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Our Lady of the Lost and Found: A Novel of Mary, Faith, and Friendship Paperback – July 30, 2002
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Copyright 2001 Cahners Business Information, Inc.--This text refers to an out of print or unavailable edition of this title.
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Copyright 2001 Reed Business Information, Inc. --This text refers to an out of print or unavailable edition of this title.
Top Customer Reviews
What is most compelling about this work, aside from the amazing linkages between history and physics and fiction and love and scientific method, are the details. I have never seen a book so full of details, minor and major, from the colour of the walls in each bedroom to the recipe for barley zucchini casserole to the beads of water on Mary's white nikes.They're wonderful details; her narrative comes in the details.
This book is charming, funny, startlingly thoughtful and even, at one point at least, overwhelmingly profound (she got me to cry over my chinese food in a mall food court.) It isn't a standard novel, and at times you won't feel sure that what you're reading is fiction at all (is the narrator really just the author? Is she telling us about her own life? Is this a history book? Is it some form of non-fiction?) But I think it's that variety and that richness that gives this book it's character. I would definitely recommend it, and I've already lent out my copy, and have had requests from others to be next on the list.
If Our Lady of the Lost and Found were adapted for film -- and it should be -- the soundtrack might start with OutKast, continue with Bach's Goldberg Variations and end with Erik Satie.
This is a touching postmodern ("a word which nobody really knows what it means") story of a perfectly happy solitary writer's perfectly natural perfect houseguest: Our tired Blessed Virgin Mary in need of a quiet vacation and quiet human friendship. It is meditative homage to the nonCatholic, neoagnostic author's new unexpected lifelong friend Mary, an elegy to quiet friendship between complex women who have learned to savor the exquisite pleasures of everyday life with clear understated Zen humor and irony. It is both an eclectic global education in Mariology and the tender, moving "novel of Mary, faith and friendship" Diane Schoemperlen found herself setting aside another book to write.
"Pour yourself a cold glass of water on a hot summer day and remember that the vessel was made by fire, Heraclitus' symbol of change. Think about transparent glass taking on the color of whatever is poured into it: green Kool-Aid, brown tea, red blood.Read more ›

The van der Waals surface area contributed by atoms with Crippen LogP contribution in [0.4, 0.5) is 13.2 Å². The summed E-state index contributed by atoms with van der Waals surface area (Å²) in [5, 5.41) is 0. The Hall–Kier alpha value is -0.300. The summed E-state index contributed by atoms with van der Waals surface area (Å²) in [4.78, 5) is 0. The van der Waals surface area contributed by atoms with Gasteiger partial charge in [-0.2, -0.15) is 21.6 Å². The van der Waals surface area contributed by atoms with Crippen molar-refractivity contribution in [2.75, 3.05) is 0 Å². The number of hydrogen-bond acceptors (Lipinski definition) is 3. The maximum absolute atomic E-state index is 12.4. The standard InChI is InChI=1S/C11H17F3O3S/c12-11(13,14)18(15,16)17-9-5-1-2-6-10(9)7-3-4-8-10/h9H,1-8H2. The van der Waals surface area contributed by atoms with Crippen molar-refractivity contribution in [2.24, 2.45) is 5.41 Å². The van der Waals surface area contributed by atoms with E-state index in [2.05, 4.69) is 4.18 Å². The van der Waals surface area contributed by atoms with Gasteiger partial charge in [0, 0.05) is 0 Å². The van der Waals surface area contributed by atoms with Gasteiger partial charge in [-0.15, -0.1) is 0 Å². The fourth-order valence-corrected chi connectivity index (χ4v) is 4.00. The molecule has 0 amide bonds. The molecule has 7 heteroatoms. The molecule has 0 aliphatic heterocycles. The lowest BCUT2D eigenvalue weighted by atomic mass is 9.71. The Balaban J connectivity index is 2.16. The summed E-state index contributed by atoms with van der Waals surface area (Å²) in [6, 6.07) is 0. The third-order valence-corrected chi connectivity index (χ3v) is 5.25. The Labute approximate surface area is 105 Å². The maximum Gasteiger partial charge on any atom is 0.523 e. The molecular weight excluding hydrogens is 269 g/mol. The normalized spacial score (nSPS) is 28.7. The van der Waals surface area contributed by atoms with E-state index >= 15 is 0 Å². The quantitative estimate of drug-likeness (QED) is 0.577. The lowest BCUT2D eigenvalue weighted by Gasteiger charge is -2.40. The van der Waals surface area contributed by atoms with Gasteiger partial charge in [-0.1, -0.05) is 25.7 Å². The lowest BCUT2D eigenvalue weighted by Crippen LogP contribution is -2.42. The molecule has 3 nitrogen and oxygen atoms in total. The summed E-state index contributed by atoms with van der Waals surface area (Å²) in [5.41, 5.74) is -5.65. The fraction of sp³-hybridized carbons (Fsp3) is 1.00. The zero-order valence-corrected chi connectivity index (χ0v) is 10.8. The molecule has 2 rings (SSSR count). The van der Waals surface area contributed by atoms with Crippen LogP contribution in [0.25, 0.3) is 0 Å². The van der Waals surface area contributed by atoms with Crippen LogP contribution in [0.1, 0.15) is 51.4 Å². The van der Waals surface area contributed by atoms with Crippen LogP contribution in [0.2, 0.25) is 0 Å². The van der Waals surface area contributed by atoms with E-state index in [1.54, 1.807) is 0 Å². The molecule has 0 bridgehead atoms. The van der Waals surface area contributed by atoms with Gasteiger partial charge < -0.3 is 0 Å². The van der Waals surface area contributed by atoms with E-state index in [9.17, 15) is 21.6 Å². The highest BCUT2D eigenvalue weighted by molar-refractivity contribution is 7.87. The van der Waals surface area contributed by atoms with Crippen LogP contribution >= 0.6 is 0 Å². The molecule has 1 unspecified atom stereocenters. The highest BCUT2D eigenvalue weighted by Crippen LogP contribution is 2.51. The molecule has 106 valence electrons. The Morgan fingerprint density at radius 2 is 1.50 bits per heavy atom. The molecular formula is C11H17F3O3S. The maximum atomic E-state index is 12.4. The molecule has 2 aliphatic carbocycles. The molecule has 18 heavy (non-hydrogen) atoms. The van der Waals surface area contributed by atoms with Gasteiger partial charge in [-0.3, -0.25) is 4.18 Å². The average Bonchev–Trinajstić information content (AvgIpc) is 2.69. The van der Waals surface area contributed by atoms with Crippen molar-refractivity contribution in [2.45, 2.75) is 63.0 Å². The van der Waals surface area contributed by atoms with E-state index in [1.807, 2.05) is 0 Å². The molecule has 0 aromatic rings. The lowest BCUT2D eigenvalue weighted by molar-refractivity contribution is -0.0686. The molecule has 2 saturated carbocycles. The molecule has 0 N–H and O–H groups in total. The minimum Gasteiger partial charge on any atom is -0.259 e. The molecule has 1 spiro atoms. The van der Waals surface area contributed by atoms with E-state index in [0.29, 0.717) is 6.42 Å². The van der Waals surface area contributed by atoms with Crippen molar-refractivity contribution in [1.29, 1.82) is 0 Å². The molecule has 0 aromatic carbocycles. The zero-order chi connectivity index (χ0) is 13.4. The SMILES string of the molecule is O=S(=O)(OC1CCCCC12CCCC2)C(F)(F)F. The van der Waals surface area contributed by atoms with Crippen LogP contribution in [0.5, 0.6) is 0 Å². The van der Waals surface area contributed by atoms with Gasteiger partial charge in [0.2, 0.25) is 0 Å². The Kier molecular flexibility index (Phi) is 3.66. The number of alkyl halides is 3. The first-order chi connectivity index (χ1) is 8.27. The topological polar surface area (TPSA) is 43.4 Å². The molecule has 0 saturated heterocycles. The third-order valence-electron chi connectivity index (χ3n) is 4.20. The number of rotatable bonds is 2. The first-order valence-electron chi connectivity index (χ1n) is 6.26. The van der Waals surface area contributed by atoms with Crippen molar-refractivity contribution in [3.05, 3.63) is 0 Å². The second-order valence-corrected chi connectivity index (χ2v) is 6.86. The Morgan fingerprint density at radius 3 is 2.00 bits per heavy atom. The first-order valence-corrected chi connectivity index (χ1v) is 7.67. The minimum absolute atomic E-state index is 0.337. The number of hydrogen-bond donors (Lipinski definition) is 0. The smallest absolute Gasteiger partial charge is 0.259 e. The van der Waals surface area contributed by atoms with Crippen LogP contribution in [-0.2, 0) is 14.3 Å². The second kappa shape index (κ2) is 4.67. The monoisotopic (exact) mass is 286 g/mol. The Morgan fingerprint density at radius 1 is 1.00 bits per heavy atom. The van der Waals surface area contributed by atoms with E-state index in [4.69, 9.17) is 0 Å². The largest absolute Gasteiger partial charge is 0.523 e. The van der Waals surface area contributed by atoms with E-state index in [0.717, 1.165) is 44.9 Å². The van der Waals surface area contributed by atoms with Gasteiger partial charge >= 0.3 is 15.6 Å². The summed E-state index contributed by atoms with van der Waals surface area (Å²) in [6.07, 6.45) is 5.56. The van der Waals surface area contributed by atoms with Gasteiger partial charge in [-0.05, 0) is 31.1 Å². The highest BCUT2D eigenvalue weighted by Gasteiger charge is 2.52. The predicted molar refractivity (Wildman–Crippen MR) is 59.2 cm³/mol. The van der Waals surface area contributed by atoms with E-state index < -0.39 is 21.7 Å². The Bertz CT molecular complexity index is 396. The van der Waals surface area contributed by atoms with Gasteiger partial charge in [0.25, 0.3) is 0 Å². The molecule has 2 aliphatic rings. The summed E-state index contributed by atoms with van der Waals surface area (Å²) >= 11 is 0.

But I do know that I've always tended to view people who see the Virgin's image in inanimate objects as being less than brilliant, as silly religious zealots. Like the narrator, I felt superior to these people, all the while wholeheartedly believing in ghosts, spirits and other supernatural subjects. Why can't I believe that Mary has really appeared? This book has made me look at that, to question why one is more valid to me than the other. Once I was finished reading this book I felt alone and sad, and found myself wishing Mary would visit me, too...
I was drawn in by the title, and the storyline was irresistable. I read this book any moment I could, so enthralled by the way the author interwove history, science and religious fervor, interspersing it with a modern-day first-person "account" of a Marian visitation. The subtle humor throughout kept the story moving along, though I did weep from time to time while reading. This book was so simple and moving, I felt as if the narrator's experience could be true. And Mary, well, she seemed like a long lost friend, someone anyone would be pleased to have as a guest.
Most Recent Customer Reviews
This book was an inspiration. If you need a friend, read this book.Published 5 days ago by l the reader
I have read this book four times. Though not a Catholic, I have learned things about Mary, various saints, and miracles that have helped me in my life.Published 23 days ago by hahahahahahahahaha
Skilful weaving of fact and fiction; I found myself wondering if it really happened!Published 5 months ago by Amazon Customer
It was a novel with an intriguing premise that never delivered anything either than text-bookish accounts of Mary's miracles. Read morePublished 6 months ago by Sue
It was a lovely concept and quite a bit of fun to read. The history of Mary through history was interesting although at times disjointed. All in all a good read.Published 6 months ago by Carmen Scholl
I found the plot of this book very silly and not as deep as it seems the author intended. I found it foolish and condescending. Not a fan.Published 9 months ago by Sarah George
This was an interesting premise, just not executed well. Mary plays a very small part in the story. The majority of the novel is just a rehashing of history, both the protagonist's... Read morePublished 10 months ago by Amazon Customer
I learned more about Mary and many saints. The story was told with a sense of humor and a great amount of research.Published 12 months ago by Maureen L Thuman
I love this book and reread my copy frequently. It's got several yellow stickies bookmarking especially enjoyable passages. Read morePublished 13 months ago by Bookie